A porcine model was used in a series of studies (see Table 1) to investigate renal norepinephrine levels and changes to renal artery tissues and nerves following percutaneous renal denervation with radiofrequency bipolar electrodes mounted on a balloon catheter. The results of each study were used to determine adjustments to device design or treatment parameters to be subsequently tested. The effects of varying parameters of the radiofrequency system (i.e. electrode length and energy delivery algorithm), and the effects of single and longitudinal treatments along the artery were studied with a 7-day model in which swine received unilateral radiofrequency treatments. Additional sets of animals were used to examine norepinephrine and histological changes 28 days following bilateral percutaneous radiofrequency treatment or surgical denervation; untreated swine were used for comparison of kidney norepinephrine levels.
For the studies of electrode length (Table 1), a constant impedance energy delivery algorithm was applied with a bipolar radiofrequency generator, which controls energy output by calculating impedance. In the initial experiment, 16-mm long electrode pairs mounted on the surface of a 20-mm long balloon were tested (Fig. 2a). These circumferentially positioned electrode pairs were designed to treat most of the artery wall surface in order to determine maximum efficacy of bipolar radiofrequency energy application, assuming most of the renal nerves would be affected. Balloon diameters of 4, 5 and 6 mm were mounted with four, five and six electrode pairs, respectively. The generator activated the electrode pairs in a sequential manner (pair one followed by pair two and so forth).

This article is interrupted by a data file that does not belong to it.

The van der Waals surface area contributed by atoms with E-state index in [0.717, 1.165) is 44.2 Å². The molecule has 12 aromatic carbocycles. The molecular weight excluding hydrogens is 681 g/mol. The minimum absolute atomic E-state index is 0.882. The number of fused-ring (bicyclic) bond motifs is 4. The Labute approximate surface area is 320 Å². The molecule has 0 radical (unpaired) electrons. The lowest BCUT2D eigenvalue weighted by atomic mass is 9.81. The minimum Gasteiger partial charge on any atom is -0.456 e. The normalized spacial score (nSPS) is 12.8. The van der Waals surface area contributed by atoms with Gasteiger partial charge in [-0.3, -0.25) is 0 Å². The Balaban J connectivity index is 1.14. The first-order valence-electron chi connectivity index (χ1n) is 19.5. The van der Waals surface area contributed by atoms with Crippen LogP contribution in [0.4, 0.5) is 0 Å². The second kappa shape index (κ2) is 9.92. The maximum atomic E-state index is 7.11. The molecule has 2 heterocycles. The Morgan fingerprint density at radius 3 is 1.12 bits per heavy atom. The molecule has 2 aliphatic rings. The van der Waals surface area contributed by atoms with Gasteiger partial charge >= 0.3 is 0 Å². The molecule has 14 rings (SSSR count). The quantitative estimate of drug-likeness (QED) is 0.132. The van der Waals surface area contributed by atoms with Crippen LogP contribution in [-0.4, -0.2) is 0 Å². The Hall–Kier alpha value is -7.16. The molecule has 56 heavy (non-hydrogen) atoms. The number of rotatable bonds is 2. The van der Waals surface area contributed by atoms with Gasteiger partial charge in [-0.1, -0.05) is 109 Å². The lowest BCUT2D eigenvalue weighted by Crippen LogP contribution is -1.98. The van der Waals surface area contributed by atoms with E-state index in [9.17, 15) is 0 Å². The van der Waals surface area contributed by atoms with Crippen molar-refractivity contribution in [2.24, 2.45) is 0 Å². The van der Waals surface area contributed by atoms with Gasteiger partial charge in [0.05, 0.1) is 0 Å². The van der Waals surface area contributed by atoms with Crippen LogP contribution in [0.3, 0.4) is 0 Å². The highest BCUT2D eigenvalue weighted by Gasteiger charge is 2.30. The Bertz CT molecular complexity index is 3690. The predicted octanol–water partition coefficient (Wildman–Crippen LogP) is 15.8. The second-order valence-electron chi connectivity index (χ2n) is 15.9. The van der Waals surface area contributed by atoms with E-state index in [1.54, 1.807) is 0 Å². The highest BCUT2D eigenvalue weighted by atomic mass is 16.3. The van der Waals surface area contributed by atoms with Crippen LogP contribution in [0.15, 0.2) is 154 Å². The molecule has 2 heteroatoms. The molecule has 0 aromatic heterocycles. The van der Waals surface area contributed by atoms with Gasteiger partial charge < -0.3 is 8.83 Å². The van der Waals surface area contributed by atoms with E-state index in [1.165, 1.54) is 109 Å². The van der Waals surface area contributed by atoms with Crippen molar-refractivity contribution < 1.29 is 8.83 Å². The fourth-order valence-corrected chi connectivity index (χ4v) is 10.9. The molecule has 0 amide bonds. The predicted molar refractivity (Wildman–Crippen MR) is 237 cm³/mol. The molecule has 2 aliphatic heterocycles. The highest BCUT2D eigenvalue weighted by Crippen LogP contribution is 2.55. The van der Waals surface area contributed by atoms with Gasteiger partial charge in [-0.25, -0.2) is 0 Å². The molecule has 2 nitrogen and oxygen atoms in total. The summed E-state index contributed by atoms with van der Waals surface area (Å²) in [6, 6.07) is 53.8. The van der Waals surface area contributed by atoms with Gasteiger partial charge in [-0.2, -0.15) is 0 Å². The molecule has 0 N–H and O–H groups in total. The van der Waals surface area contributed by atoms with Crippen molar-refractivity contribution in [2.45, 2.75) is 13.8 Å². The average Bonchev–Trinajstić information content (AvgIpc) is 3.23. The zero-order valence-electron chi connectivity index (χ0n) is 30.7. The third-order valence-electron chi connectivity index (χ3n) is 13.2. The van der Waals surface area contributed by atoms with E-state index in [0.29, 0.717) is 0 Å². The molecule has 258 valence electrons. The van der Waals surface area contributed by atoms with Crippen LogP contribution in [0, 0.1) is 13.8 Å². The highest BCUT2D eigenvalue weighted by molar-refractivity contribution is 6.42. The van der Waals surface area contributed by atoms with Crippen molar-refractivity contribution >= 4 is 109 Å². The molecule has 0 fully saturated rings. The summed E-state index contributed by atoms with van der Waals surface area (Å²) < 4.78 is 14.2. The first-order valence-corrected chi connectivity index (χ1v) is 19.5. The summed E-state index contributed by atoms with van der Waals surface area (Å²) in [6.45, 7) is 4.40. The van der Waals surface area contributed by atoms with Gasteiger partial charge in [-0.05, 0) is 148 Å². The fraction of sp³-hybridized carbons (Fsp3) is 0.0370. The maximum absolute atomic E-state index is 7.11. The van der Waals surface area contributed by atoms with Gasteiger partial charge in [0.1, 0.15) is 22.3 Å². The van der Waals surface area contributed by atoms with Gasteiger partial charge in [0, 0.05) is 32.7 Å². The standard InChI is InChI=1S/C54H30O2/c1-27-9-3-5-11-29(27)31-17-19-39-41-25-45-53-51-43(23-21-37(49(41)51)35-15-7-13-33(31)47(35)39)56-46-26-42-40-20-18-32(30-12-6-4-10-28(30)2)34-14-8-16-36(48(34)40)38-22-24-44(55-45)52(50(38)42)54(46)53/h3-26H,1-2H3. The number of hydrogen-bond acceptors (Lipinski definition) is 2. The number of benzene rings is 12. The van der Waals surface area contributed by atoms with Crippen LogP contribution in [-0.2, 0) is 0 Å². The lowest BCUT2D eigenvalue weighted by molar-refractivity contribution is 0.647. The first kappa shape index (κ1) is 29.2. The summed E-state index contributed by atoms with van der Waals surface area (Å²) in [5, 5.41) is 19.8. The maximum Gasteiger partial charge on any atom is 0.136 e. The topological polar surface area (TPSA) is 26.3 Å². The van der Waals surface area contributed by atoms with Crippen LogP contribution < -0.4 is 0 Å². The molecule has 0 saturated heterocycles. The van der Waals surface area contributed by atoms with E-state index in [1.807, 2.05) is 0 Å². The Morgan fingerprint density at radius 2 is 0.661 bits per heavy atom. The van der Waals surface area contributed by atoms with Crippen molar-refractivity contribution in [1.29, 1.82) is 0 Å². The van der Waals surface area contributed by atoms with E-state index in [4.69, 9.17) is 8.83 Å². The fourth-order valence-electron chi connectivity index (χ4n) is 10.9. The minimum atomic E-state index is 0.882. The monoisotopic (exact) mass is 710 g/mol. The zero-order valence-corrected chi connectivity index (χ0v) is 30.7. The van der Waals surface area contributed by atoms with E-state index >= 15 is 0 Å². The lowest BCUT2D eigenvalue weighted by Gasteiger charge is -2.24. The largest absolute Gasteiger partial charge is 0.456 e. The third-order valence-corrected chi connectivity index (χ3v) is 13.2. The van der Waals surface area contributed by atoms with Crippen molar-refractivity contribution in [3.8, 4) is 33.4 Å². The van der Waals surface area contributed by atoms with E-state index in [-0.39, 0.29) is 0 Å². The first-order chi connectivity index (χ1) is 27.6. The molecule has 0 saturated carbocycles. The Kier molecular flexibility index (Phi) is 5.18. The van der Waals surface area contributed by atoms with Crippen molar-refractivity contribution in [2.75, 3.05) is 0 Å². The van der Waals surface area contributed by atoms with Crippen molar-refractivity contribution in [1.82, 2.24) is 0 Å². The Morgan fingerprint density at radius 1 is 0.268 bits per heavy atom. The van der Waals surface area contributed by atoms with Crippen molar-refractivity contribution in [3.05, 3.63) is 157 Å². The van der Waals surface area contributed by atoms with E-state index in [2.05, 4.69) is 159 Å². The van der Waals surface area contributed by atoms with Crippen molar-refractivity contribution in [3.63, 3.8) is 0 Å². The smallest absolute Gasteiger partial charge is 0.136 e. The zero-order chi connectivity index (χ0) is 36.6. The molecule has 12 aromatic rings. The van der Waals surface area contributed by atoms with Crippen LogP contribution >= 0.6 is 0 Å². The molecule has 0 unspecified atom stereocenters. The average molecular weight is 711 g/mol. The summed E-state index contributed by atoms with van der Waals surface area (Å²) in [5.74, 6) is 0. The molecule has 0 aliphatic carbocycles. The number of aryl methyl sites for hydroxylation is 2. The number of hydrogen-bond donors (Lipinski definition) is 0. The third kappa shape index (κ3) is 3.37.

The tissue temperatures generated for these treatments were analyzed in vitro during bench-top testing using thermocouples and were not measured in vivo during this animal study. For the treatments employing the 16-mm-sized electrode, the target temperature chosen was 75°C for a duration of 15 s, the combination of which was determined to enable significant in-vivo tissue depth penetration (up to 10 mm, data not shown). Using this constant impedance algorithm, the target tissue temperature was reached within 1 s.
With the results from the study of the 16-mm electrodes as a benchmark, subsequent studies were conducted to refine the electrode arrangement and treatment algorithm. Shorter electrodes were used to assess whether reducing the circumferential treatment zone (i.e. by increasing electrode spacing and decreasing overlap along the length of the balloon) would yield norepinephrine reductions similar to those achieved with the 16-mm electrodes but with less histologic evidence of necrosis. The same radiofrequency constant-impedance balloon catheter as described above was used, with the exceptions that the electrodes were 2 or 4 mm in length and were positioned in an offset pattern (Fig. 2b). The target temperature was decreased to 65°C, with treatment duration of 60 s for the balloons with 2-mm electrodes and 30 s for the balloons with 4-mm electrodes in order to ensure similar depth of energy penetration into the tissue.
In the next series of studies (Table 1), thermistors were mounted within each electrode pair on the radiofrequency balloon catheter (Fig. 2c), providing the ability to accurately measure the balloon surface temperature (± 2C) during treatment. This iteration enabled the radiofrequency generator to titrate the amount of energy required to reach and maintain the target temperature independently for each electrode pair (i.e. temperature control). In temperature control treatments, the temperature rose gradually over 12 s until the target was reached and was then held constant for the remainder of the treatment period.